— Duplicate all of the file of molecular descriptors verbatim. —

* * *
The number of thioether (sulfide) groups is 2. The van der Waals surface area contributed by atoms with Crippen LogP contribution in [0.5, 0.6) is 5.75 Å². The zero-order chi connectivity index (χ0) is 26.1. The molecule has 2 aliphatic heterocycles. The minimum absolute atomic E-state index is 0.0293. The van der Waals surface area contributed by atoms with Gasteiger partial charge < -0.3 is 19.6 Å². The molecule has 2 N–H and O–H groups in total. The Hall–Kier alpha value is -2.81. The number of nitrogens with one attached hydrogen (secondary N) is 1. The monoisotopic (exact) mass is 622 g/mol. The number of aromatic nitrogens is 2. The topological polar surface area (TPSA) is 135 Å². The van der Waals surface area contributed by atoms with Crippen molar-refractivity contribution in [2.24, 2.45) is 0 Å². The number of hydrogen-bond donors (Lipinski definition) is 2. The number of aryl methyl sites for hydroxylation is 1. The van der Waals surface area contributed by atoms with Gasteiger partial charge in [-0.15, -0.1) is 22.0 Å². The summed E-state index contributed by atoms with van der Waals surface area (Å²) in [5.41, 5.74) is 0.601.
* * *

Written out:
The number of thioether (sulfide) groups is 2. The van der Waals surface area contributed by atoms with Crippen LogP contribution in [0.5, 0.6) is 5.75 Å². The zero-order chi connectivity index (χ0) is 26.1. The molecule has 2 aliphatic heterocycles. The minimum absolute atomic E-state index is 0.0293. The van der Waals surface area contributed by atoms with Gasteiger partial charge < -0.3 is 19.6 Å². The molecule has 2 N–H and O–H groups in total. The Hall–Kier alpha value is -2.81. The number of nitrogens with one attached hydrogen (secondary N) is 1. The monoisotopic (exact) mass is 622 g/mol. The number of aromatic nitrogens is 2. The topological polar surface area (TPSA) is 135 Å². The van der Waals surface area contributed by atoms with Crippen molar-refractivity contribution in [2.24, 2.45) is 0 Å². The number of hydrogen-bond donors (Lipinski definition) is 2. The number of aryl methyl sites for hydroxylation is 1. The van der Waals surface area contributed by atoms with Gasteiger partial charge in [-0.15, -0.1) is 22.0 Å². The summed E-state index contributed by atoms with van der Waals surface area (Å²) in [5.41, 5.74) is 0.601.